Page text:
AFTER HOLING outfor a 67 and the first-round lead at the 1983 Byron Nelson Classic—the firstNelson played at the just-opened TPC Four Seasons Resort in Irving, Texas—thedependably impolitic Lanny Wadkins addressed the media by the 18th green. Themoment begged for a kind comment about the eager-to-please new venue, but Lannycouldn't help himself. "This is not my favorite golf course," he said.¬∂ Wadkins was only saying aloud what others were whispering and what they wouldcontinue to mutter under their breath through the years. Although the superblymaintained course had good bloodlines—Jay Morrish designed with Ben Crenshawand Nelson consulting, and it was a hit with members and resort guests—theseare Tour players we're talking about. They had played gems like AugustaNational and Harbour Town before the Nelson, and would play Muirfield, Colonialand the U.S. Open after. By comparison, the TPC Four Seasons Resort was asclunky as its name, a themeless journey between its namesake office park andtile-roofed homes built in the Texas-giant architectural style. So when Byrondied in 2006, and the tournament got an unattractive date two weeks after theMasters, a lot of the best players, by which we mean Tiger and Phil, foundsomething else to do.
This is an article from the April 28, 2008 issue
Enter DonaldAlbert Weibring, Champions tour stalwart and a principal in D.A. Weibring GolfResources Group. D.A. loved Byron and what he stood for, and tried mightily towin his friend's tournament since their first meeting in 1978; he almost did,in '95, when he finished second to Ernie Els. Thus when new Four Seasons Resortowner BentleyForbes announced its intention to remodel the course, Weibringwent after the job and got it. "This one was personal," he says.
Weibring'spersonal touch extended to immediately e-mailing virtually everybody on the PGAand Champions tours for input. Tom Watson, Bruce Lietzke and Crenshaw were mosthelpful, discussing each hole in depth. Locally based Tour players J.J. Henryand Harrison Frazar were employed to work closely with Weibring and GolfResources architect Steve Wolfard. The consensus—that from the tee the TPC feltawkward—could not have been a surprise. But the deeper motive for all thiscommunicating was to subtly obligate the players who were consulted, to enterthe tournament, for now Weibring is the event's de facto ambassador.
"I'm on therecord regarding our date," says Weibring. "I don't think that's theway you show respect to Byron Nelson or to the tournament that raises the mostmoney for charity [$94 million since 1944] on Tour. It's time for the playersto step up and support the legacy Byron cared most about."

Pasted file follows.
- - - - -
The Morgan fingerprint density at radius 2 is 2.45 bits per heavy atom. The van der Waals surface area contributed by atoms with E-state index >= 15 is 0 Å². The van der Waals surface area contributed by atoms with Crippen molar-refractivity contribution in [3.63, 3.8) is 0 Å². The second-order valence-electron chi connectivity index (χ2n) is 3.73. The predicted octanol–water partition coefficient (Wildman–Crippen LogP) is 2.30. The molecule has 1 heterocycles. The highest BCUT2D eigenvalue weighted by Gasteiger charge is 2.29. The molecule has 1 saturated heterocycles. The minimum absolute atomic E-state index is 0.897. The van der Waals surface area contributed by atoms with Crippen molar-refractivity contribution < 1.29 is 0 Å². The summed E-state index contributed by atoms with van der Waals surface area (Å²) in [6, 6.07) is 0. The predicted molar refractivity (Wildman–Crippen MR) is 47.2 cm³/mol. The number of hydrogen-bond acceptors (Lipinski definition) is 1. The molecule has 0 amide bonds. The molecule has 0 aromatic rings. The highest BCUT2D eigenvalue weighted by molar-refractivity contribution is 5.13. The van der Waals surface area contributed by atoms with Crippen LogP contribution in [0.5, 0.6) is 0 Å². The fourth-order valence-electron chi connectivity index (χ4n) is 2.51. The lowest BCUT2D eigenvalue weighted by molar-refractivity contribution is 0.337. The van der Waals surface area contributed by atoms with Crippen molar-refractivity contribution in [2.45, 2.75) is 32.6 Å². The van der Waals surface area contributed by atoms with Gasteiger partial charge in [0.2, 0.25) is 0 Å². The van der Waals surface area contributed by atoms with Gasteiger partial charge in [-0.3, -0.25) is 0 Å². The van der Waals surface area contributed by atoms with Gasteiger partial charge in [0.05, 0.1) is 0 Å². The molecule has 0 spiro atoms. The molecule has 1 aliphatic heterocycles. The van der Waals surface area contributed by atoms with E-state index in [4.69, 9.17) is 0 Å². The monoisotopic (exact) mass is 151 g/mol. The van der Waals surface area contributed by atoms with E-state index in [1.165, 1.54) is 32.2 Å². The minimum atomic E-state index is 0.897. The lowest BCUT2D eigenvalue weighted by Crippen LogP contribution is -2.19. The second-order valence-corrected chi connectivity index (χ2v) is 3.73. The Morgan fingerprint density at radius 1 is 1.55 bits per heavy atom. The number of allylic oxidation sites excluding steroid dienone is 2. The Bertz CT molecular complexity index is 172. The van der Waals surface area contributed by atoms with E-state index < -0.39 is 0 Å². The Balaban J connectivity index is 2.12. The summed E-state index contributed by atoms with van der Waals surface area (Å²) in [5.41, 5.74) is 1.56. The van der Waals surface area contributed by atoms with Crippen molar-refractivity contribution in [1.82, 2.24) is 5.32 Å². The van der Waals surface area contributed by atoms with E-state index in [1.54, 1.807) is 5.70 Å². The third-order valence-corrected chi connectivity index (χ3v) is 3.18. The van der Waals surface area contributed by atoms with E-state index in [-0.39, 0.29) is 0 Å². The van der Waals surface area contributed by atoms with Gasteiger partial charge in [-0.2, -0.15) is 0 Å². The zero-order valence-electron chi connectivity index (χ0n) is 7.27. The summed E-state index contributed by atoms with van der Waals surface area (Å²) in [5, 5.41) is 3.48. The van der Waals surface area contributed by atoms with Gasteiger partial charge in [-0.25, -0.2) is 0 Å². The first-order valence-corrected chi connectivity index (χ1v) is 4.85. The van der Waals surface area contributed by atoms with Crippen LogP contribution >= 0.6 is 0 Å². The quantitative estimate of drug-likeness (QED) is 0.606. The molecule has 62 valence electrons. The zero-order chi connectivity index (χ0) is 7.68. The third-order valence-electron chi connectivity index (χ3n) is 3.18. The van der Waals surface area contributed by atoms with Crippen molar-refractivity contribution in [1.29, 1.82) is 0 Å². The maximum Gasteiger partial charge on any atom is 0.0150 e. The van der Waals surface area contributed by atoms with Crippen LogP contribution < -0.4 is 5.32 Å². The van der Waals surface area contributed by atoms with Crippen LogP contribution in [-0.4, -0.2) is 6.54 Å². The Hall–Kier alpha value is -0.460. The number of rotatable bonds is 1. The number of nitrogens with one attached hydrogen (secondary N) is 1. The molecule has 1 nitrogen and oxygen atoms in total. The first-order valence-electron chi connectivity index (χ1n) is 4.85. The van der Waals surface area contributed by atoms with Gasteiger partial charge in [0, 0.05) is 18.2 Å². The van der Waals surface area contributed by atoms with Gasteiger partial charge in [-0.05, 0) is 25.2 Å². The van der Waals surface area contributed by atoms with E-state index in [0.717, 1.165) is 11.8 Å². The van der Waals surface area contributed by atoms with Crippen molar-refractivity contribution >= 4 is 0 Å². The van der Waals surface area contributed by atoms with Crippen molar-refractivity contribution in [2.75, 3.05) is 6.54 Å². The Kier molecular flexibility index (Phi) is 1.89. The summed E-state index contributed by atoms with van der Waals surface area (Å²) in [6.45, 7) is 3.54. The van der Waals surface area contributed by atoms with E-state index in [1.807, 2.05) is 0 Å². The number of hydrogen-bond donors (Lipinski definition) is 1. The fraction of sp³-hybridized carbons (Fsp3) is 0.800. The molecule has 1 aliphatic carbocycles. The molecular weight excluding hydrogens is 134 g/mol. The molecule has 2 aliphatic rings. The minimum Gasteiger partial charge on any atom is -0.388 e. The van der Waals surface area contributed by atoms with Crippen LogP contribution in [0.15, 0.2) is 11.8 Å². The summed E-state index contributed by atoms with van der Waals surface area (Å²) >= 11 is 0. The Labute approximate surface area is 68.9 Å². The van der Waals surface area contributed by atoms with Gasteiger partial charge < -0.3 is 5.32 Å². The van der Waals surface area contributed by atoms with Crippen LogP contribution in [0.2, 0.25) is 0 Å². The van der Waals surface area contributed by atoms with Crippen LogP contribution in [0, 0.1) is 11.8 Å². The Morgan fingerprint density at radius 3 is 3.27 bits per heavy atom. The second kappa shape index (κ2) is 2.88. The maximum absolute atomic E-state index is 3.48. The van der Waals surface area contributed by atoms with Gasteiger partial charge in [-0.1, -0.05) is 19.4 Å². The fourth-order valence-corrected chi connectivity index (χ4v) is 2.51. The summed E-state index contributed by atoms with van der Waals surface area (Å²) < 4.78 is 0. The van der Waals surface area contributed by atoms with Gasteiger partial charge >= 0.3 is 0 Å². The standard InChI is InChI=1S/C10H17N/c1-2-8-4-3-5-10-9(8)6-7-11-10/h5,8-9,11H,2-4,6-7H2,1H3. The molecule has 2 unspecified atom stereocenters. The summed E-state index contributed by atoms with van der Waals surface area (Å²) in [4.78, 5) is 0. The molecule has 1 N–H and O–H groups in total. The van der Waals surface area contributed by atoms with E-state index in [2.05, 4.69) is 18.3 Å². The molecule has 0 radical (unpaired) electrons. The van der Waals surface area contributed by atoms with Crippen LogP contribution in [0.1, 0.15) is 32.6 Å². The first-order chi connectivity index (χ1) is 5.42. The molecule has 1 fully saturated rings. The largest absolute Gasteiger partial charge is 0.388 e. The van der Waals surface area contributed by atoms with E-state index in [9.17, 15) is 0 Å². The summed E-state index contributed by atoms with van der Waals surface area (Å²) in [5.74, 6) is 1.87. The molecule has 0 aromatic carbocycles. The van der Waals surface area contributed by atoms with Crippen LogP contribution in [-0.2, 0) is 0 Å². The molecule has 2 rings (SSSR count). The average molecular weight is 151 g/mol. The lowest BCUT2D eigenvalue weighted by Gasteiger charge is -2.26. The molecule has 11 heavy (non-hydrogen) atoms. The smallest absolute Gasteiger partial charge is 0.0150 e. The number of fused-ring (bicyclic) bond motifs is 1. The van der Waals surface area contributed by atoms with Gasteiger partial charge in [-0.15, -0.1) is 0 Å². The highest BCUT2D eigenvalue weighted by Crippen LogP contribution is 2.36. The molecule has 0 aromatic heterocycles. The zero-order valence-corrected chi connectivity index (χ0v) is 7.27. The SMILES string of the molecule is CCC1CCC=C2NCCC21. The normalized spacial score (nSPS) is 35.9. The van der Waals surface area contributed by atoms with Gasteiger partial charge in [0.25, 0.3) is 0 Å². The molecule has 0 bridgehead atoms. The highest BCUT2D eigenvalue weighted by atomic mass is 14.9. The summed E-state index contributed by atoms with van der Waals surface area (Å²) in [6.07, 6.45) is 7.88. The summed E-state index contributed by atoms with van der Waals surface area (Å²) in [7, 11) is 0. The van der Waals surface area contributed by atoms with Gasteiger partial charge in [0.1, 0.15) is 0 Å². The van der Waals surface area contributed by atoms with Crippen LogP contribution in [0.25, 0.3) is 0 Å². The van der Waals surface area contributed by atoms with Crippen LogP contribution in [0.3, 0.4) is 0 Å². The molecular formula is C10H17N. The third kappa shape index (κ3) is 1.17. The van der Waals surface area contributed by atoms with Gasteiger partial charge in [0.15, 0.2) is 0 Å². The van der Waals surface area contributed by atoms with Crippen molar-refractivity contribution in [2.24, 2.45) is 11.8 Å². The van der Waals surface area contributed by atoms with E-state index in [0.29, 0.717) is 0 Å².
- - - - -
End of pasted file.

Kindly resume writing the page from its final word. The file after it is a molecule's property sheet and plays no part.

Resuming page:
After ScottVerplank holed the winning putt last May, the bulldozers roared. Then, theydidn't: So much rain fell on north-central Texas that 67 days were lost in themiddle of the wall-to-wall remodeling. With its fairways stripped forregrading, the course was mud, bringing a gloomy mood to the twice-weeklyconference calls between Weibring and as many as 50 others with a stake in theproject.
About $10 millionand many sunny days later, the TPC Four Seasons Resort is a smoother, lesscluttered course. Weibring and Wolfard went old school: square tees; closelymown chipping areas around smaller, more undulating greens; better frames forthose greens. The trouble is in the ground, not on it. Gone are all the humpsand bumps, and in their place are flash-faced, amoeba-shaped bunkers. Thebright white sand therein is a special blend of Sure Play and Premier Whiteinvented by John Cunningham, the course superintendent. Half a dozen fairwayswere regraded—the most subtle but significant answer to the unease from thetees. Trees were rearranged rather than added, the biggest of them being liftedfrom one place to another with the world's largest tree spade. They cantransplant a tree that has a 20-inch trunk with that sucker.
"D.A. alwaysuses the word clean to describe what we wanted here," says Wolfard, whoworked for Jack Nicklaus before joining Weibring 10 years ago. "I think weachieved that. We have guides or goal posts left and right—trees, bunkers,hazards, high and low. On the tee you'll know what choices you have. You maynot like them, but the options are very clear."
On a preopeningwalking tour of the course, Weibring spelled out another word that guided hishand. "F-U-N," he said. "We want the driver back in the players'hands. We want them to aim at the pin. On 17 [a par-3] on Sunday, they'd putthe pin on the right, behind the water, and we were hitting three-irons out tothe side and trying to make a four- or five-footer for par. No drama."
Dramatic fun willpresumably visit 17 this week. At 198 yards from the tips, the downhill hole isa bit shorter than it was, the green slightly more accepting. And withenhancements in the amphitheater seating (and beer and wine for sale on thecourse for the first time), Sunday on 17 at the Nelson may have the giddy feelof an autumn Sunday at Texas Stadium.
Assuming theysurvive 17, the players will face an amazing water feature emerging from theearth 252 yards out from the back tee on 18. This 170-yard-long series of fourwaterfalls is not a place to pause and compose haiku, but a4,000-gallons-a-minute gusher. TPC Four Seasons Falls is so visually arrestingthat it's likely to become the signature of the place, but it looks as if itmight be easy to avoid for the best players in the land. Maybe there should beanother tee farther to the left. Who knows? No one played the place until April19 per order of the Tour, which wanted the course pristine. Said Henry during awalkabout on March 25, "These will be probably the best-conditionedfairways we play on this year."
They had betterbe—the future of the event at this site depends on the success of theredesign.
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